Seven States Achieve Substantial Reductions in Preterm Birth
Reductions Could Save $230 Million
White Plains, New York | Tuesday, June 4, 2013
Media ContactsMichele Kling (914-997-4613)
Thousands of babies were spared the health consequences of an early birth and potentially millions in health care and societal costs were avoided in seven states honored by the March of Dimes for their leadership in preventing preterm birth.
Colorado, Delaware, New York, Rhode Island, and Wyoming each will receive the March of Dimes Virginia Apgar Prematurity Campaign Leadership Award, for lowering their preterm birth rates by more than 8 percent since 2009, it was announced today. Maine and Oregon will receive the March of Dimes Franklin Delano Roosevelt Prematurity Campaign Leadership Award for meeting the March of Dimes goal of lowering their preterm birth rates below 9.6 percent of all live births.
Nearly 4,500 fewer babies were born preterm in those seven states, potentially saving more than $230 million in health care and societal costs, according to the March of Dimes.
“These awards reflect the dedication of state health officials, health care organizations and maternity care providers throughout these states. We congratulate them on the work they have done to help babies,” says Dr. Jennifer L. Howse, president of the March of Dimes.
The Virginia Apgar Award is given to recognize states that accepted and met a challenge from the March of Dimes and the Association of State and Territorial Health Officials (ASTHO) to lower their preterm birth rates 8 percent between 2009 and 2014. “This progress shows that when infant health becomes a leadership priority, significant progress is possible and families and babies benefit,” says Dr. Paul E. Jarris, executive director of ASTHO.
The award is named in honor of Virginia Apgar, MD, who developed the five-point APGAR score to evaluate an infant’s health at birth, and who served as vice president for medical affairs of the March of Dimes. The FDR Award was named in honor of President Franklin D. Roosevelt who founded the March of Dimes 75 years ago.
Health officials in these and other states are working closely with March of Dimes staff and volunteers on the “Healthy Babies are Worth the Wait” educational campaign, which urges hospitals, health care providers, and patients to follow the American College of Obstetricians and Gynecologists guidelines and reduce medically unnecessary elective deliveries before 39 weeks of pregnancy. The final weeks of pregnancy are crucial to a baby’s health because many vital organs, including the brain and lungs, are still developing.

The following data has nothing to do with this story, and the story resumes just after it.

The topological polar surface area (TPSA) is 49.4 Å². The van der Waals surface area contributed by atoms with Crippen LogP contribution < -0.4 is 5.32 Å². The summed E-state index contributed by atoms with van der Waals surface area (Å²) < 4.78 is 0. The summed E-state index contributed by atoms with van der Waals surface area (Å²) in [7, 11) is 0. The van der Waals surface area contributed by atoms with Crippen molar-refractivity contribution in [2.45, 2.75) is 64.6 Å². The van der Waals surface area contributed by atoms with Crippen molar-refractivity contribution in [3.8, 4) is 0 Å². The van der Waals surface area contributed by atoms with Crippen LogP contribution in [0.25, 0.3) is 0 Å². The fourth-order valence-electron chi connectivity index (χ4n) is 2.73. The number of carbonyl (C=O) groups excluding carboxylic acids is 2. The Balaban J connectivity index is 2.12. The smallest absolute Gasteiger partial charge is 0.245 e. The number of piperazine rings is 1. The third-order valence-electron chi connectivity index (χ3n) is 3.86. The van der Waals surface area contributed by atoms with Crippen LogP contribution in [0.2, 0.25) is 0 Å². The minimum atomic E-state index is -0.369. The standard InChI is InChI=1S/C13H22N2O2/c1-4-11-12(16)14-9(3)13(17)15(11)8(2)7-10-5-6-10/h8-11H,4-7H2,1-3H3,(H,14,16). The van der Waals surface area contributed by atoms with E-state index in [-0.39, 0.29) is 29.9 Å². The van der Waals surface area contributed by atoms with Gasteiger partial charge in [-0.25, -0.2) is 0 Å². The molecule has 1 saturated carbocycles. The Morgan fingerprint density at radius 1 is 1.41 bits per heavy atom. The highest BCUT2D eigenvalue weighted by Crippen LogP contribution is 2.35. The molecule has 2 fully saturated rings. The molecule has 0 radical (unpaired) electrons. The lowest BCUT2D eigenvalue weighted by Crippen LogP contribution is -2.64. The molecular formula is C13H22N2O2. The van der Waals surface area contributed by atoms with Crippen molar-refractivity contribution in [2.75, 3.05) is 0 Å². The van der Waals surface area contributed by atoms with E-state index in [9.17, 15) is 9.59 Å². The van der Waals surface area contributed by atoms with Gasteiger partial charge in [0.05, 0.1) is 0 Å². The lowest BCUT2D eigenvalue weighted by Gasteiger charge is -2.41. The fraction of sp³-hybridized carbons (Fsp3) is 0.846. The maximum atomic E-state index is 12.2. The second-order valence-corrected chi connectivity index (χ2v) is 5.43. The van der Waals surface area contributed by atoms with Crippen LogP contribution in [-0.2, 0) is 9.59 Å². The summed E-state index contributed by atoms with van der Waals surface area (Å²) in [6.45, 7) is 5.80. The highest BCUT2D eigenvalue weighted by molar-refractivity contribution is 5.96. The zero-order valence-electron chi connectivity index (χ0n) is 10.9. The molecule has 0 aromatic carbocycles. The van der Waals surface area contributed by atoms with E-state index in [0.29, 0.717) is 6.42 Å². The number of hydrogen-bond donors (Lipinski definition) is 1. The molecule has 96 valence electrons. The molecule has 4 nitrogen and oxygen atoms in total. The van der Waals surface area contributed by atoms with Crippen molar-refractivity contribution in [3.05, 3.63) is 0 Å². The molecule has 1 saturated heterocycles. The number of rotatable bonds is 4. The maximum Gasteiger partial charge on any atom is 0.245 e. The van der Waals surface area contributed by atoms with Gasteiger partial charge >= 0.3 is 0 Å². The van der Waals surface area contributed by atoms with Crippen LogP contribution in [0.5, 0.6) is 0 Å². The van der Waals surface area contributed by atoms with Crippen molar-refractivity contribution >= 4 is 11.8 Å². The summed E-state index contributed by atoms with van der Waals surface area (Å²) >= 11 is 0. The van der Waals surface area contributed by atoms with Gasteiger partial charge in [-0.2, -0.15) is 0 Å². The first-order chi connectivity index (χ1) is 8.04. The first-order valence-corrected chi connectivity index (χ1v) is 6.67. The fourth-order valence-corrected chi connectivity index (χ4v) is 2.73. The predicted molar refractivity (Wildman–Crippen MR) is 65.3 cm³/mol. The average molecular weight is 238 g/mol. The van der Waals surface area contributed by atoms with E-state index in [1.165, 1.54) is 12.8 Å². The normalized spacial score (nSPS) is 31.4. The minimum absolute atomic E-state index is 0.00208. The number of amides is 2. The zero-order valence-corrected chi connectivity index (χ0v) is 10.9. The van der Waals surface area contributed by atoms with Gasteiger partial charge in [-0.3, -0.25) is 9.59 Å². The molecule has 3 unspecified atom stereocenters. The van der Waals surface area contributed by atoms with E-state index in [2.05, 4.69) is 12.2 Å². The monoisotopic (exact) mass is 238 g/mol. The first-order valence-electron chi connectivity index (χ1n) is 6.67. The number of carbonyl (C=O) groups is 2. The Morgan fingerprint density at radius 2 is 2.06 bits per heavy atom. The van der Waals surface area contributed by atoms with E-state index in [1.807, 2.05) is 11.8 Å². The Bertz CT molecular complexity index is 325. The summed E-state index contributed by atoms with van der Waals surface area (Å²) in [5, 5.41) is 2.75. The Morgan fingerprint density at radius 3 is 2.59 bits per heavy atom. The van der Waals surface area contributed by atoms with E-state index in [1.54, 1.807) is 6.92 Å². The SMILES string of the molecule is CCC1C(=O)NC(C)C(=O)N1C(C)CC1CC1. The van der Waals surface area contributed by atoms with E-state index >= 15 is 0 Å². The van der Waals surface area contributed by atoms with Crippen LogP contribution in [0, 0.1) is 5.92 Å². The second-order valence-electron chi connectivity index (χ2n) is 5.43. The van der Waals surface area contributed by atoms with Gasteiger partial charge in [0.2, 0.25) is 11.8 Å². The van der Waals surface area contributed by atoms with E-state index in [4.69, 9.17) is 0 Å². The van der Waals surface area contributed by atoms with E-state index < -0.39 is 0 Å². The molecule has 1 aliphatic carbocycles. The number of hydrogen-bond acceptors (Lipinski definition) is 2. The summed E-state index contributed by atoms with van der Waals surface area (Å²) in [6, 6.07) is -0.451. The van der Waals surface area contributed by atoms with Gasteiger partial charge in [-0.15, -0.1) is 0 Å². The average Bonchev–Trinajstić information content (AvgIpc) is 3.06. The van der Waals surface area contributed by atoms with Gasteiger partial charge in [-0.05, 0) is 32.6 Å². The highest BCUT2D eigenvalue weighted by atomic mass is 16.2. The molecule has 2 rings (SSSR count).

The March of Dimes says that if every state met the 8 percent challenge, it would push the nation’s preterm birth rate down to about 11 percent; giving an estimated 40,000 more babies a healthy start in life. Such a change could save about $2 billion in health care and socio-economic costs, the March of Dimes says.
Preterm birth (before 37 completed weeks of pregnancy) is a serious health problem that costs the United States more than $26 billion annually, according to a 2006 Institute of Medicine report. It is the leading cause of newborn death, and babies who survive an early birth often face the risk of lifelong health challenges, such as breathing problems, cerebral palsy, learning disabilities and others.
In 2013, the March of Dimes celebrates its 75th Anniversary and its ongoing work to help babies get a healthy start in life. Early research led to the Salk and Sabin polio vaccines that all babies still receive. Other breakthroughs include new treatments for premature infants and children with birth defects. About 4 million babies are born each year in the United States, and all have benefitted the March of Dimes life saving research and education.
This announcement is being released in conjunction with the Association of State and Territorial Health Officials press release ”ASTHO Congratulates States for Reducing Preterm Birth Rates.”
About March of Dimes
March of Dimes leads the fight for the health of all moms and babies. We support research, lead programs and provide education and advocacy so that every baby can have the best possible start. Building on a successful 80-year legacy of impact and innovation, we empower every mom and every family.